Managing Menopause – The Power of Exercise

Menopause – a topic that is still relatively taboo, yet extremely interesting and important. Here at Exercise Right, we believe menopause should be celebrated! In this blog, we learn what small changes every woman can make to feel confident in this new stage of life.


‘Menopause’ is defined as a woman’s last menstrual period.

The criteria for diagnosis are that there has been no menstrual period for 12-months. Most women will experience this between the ages of 50-51.

The years before and after menopause are referred to as peri-menopause and post-menopause, respectively. As a whole, an individual can go through menopause for up to 10 years – so have some sympathy for the women in your life!

During this time, women experience many difficulties including vasomotor (hot flushes), psychological/cognitive changes (mood swings, anxiety, irritability), and physiological symptoms (bone density and cardiovascular changes), just to name a few.

The majority of these changes can be attributed to the decline of two hormones:

1. Oestrogen (also called estrogen):

Largely influences reproductive function, metabolism, fat storage, thermoregulation, and your response/recovery to exercise.

2. Progesterone:

Largely influences mood and anxiety/irritability.

The good news is that there are things you can do to manage the symptoms of menopause and make this period (excuse the pun) of life easier. Menopause does not have to result in slowing down or stopping!


Due to the altered hormonal profile associated with menopause, women are at an increased risk of cardiovascular disease, osteoporosis, bone fractures, stroke, being overweight, poorer mental health and more. Whilst this sounds bleak, movement and exercise is just one of the researched areas proven to play a key role in managing these concerns and reducing the severity of menopausal symptoms.

The famous Nurses’ Health Study (NHS) is a 20-year follow up in post-menopausal women. It highlights that women who exercised >1-hour/week had a 58% increased risk of coronary heart disease compared to women exercising for >3.5-hours/week. This equates to 30-minutes of moderate-vigorous intensity exercise a day (meaning you can just hold conversation whilst exercising).

The study also highlighted an inverse relationship between increasing physical activity and the risk of cardiovascular events – the more you do, the better off you are.

If moderate-vigorous intensity exercise isn’t for you, the same study showed that walking for 1-hour/week at an ‘average pace’ decreased the risk of hip fracture by 6%. Every additional hour walking after this provided a further 6% decrease.

On top of all the bodily changes women must deal with, the brain decides to bring in its two cents as well. Poorer mental health, increased feelings of anxiety, difficulty sleeping, and memory issues are all prevalent and real.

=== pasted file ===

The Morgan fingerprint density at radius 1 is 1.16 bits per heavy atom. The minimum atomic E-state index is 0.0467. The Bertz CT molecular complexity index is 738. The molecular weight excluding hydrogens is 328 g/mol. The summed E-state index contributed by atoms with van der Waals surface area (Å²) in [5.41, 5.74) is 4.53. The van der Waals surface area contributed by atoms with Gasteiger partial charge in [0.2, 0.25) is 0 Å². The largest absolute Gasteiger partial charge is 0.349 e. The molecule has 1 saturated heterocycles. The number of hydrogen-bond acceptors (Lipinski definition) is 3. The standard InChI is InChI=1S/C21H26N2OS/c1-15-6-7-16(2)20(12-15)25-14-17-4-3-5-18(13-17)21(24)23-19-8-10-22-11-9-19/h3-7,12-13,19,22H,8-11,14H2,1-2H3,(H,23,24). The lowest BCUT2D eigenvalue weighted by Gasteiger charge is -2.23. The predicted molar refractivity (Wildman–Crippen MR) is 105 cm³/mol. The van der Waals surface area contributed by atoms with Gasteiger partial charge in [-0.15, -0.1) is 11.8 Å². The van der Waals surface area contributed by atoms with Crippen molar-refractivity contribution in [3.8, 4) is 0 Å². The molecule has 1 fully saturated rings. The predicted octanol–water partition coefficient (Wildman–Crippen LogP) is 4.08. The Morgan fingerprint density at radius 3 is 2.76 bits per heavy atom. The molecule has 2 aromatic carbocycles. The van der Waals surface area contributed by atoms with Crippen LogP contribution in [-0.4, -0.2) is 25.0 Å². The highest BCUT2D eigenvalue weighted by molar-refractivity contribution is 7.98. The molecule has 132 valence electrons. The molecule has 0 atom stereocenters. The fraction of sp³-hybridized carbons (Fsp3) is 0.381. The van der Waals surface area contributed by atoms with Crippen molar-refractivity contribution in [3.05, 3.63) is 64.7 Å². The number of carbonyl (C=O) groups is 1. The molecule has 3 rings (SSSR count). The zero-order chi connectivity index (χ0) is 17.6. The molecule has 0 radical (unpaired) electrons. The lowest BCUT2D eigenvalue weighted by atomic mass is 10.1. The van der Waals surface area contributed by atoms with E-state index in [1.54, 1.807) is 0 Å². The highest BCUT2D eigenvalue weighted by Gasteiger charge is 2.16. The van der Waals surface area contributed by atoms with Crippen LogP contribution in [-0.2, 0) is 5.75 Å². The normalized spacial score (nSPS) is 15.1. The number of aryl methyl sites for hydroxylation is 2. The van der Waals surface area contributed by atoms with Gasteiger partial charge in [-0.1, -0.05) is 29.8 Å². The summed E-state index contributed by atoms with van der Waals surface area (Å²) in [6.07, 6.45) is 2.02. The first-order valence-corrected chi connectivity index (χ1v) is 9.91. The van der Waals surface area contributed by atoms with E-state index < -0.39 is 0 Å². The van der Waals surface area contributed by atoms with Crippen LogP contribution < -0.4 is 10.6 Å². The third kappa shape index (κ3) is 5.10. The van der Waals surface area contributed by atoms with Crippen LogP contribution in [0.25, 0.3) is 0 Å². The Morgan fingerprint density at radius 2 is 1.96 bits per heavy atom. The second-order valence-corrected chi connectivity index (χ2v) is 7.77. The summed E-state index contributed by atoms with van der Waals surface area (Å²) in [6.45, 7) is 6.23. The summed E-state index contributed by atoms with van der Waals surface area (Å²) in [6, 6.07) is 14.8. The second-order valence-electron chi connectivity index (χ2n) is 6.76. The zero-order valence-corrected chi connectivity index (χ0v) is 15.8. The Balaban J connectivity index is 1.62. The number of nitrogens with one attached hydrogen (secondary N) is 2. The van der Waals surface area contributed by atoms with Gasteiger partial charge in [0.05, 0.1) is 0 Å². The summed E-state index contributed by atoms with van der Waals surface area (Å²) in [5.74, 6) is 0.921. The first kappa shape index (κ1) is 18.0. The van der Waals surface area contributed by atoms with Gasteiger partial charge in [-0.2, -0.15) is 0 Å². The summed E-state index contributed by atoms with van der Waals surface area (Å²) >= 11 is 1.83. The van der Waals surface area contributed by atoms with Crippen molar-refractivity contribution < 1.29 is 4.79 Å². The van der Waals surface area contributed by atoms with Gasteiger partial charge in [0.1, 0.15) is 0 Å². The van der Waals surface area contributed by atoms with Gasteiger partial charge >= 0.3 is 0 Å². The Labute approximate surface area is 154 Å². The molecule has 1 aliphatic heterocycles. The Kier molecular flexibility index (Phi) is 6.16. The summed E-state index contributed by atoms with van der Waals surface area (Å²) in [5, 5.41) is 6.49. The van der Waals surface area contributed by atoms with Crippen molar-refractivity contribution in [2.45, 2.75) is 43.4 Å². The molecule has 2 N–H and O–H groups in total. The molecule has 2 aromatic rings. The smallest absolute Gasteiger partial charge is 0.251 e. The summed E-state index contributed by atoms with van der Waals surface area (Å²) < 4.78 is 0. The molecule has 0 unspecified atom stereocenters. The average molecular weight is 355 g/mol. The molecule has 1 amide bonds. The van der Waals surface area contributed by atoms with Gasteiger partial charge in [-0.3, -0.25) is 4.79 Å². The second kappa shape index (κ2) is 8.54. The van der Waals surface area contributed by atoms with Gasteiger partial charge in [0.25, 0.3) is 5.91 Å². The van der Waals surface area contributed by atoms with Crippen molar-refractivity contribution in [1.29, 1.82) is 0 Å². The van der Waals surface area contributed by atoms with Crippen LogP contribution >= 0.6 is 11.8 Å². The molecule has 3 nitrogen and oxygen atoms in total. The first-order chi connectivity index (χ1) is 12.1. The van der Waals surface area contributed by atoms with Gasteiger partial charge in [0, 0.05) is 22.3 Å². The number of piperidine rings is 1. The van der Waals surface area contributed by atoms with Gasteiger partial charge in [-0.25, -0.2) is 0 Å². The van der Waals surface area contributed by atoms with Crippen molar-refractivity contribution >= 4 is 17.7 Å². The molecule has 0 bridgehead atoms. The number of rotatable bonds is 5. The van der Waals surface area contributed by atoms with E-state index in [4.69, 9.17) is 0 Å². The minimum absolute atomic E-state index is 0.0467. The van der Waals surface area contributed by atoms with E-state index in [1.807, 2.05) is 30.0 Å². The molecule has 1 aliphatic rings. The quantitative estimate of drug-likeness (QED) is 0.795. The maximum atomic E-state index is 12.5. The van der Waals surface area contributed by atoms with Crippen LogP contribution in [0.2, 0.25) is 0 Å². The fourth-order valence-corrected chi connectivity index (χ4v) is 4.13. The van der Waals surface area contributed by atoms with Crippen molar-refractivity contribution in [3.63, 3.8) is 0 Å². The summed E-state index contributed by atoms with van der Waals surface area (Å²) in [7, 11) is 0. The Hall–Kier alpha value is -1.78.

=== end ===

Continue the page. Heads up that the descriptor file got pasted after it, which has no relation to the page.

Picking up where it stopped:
Just one session of exercise per week has highlighted a 22% reduction in the chance of developing depression, with four exercise sessions giving us a 46% reduced chance. Not only does exercise release a bunch of good hormones that leave us feeling happy and energised, it also provides the opportunity to focus on ourselves, catch-up with friends, and create new connections.

This could be through trying a new sport or joining a class at a local gym. Understanding the importance of physical activity at this age, Science of Fitness wanted to deliver an enjoyable and accessible solution to this age group. With ESSA’s support, they launched a Fit Over 50’s class and offered clients to sign-up for the ERAA (Exercise Right for Active Ageing) program. This class is the perfect example of how getting involved in community exercise provides both physical and social benefits, with it not being unusual for the gang to congregate for several hours after a session at the coffee shop next door.

So, whether it’s you, your mum, or your twice removed aunt going through menopause, cut them some slack, take them out for a walk and do a few squats together whilst brushing your teeth – every little bit counts.  

Women need to know that they are not alone, and that there is a solution to the challenges they’re facing.

Need some extra advice?

If you’re experiencing issues managing menopause and need some advice on exercising safely, an Accredited Exercise Physiologist can help. They are university-qualified health professionals who understand the complex relationship mesopause causes women. They will help to provide you with individualised advice to ensure you’re exercising in a way that’s right for you. To find a qualified professional near you, click here.

Written by Accredited Exercise Physiologist, Francesca Sills and Exercise Scientist, Emma Sanelli and Accredited Practising Dietitian, Dorelle Thompson.